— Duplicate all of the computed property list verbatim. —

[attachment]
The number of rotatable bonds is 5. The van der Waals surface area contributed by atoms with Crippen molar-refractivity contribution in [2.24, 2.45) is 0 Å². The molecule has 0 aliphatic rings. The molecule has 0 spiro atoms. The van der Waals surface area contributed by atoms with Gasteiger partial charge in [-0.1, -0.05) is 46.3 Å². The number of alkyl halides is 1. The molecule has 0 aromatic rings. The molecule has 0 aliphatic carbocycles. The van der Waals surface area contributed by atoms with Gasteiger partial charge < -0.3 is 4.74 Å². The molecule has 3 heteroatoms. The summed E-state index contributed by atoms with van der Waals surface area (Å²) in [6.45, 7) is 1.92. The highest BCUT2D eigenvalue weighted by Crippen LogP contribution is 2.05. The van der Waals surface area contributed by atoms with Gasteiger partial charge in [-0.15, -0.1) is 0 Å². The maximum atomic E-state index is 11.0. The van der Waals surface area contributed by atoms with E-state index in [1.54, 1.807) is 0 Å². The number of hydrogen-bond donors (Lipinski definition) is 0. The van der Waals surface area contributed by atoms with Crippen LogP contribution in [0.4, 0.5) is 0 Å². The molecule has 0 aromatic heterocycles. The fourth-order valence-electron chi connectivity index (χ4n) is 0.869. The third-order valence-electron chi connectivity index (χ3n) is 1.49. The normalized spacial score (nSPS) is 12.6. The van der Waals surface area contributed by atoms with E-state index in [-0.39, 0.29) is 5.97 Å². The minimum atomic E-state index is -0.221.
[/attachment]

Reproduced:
The number of rotatable bonds is 5. The van der Waals surface area contributed by atoms with Crippen molar-refractivity contribution in [2.24, 2.45) is 0 Å². The molecule has 0 aliphatic rings. The molecule has 0 spiro atoms. The van der Waals surface area contributed by atoms with Gasteiger partial charge in [-0.1, -0.05) is 46.3 Å². The number of alkyl halides is 1. The molecule has 0 aromatic rings. The molecule has 0 aliphatic carbocycles. The van der Waals surface area contributed by atoms with Gasteiger partial charge < -0.3 is 4.74 Å². The molecule has 3 heteroatoms. The summed E-state index contributed by atoms with van der Waals surface area (Å²) in [6.45, 7) is 1.92. The highest BCUT2D eigenvalue weighted by Crippen LogP contribution is 2.05. The van der Waals surface area contributed by atoms with Gasteiger partial charge in [-0.15, -0.1) is 0 Å². The maximum atomic E-state index is 11.0. The van der Waals surface area contributed by atoms with E-state index in [1.54, 1.807) is 0 Å². The number of hydrogen-bond donors (Lipinski definition) is 0. The van der Waals surface area contributed by atoms with Crippen LogP contribution in [0.4, 0.5) is 0 Å². The molecule has 0 aromatic heterocycles. The fourth-order valence-electron chi connectivity index (χ4n) is 0.869. The third-order valence-electron chi connectivity index (χ3n) is 1.49. The normalized spacial score (nSPS) is 12.6. The van der Waals surface area contributed by atoms with E-state index in [-0.39, 0.29) is 5.97 Å². The minimum atomic E-state index is -0.221.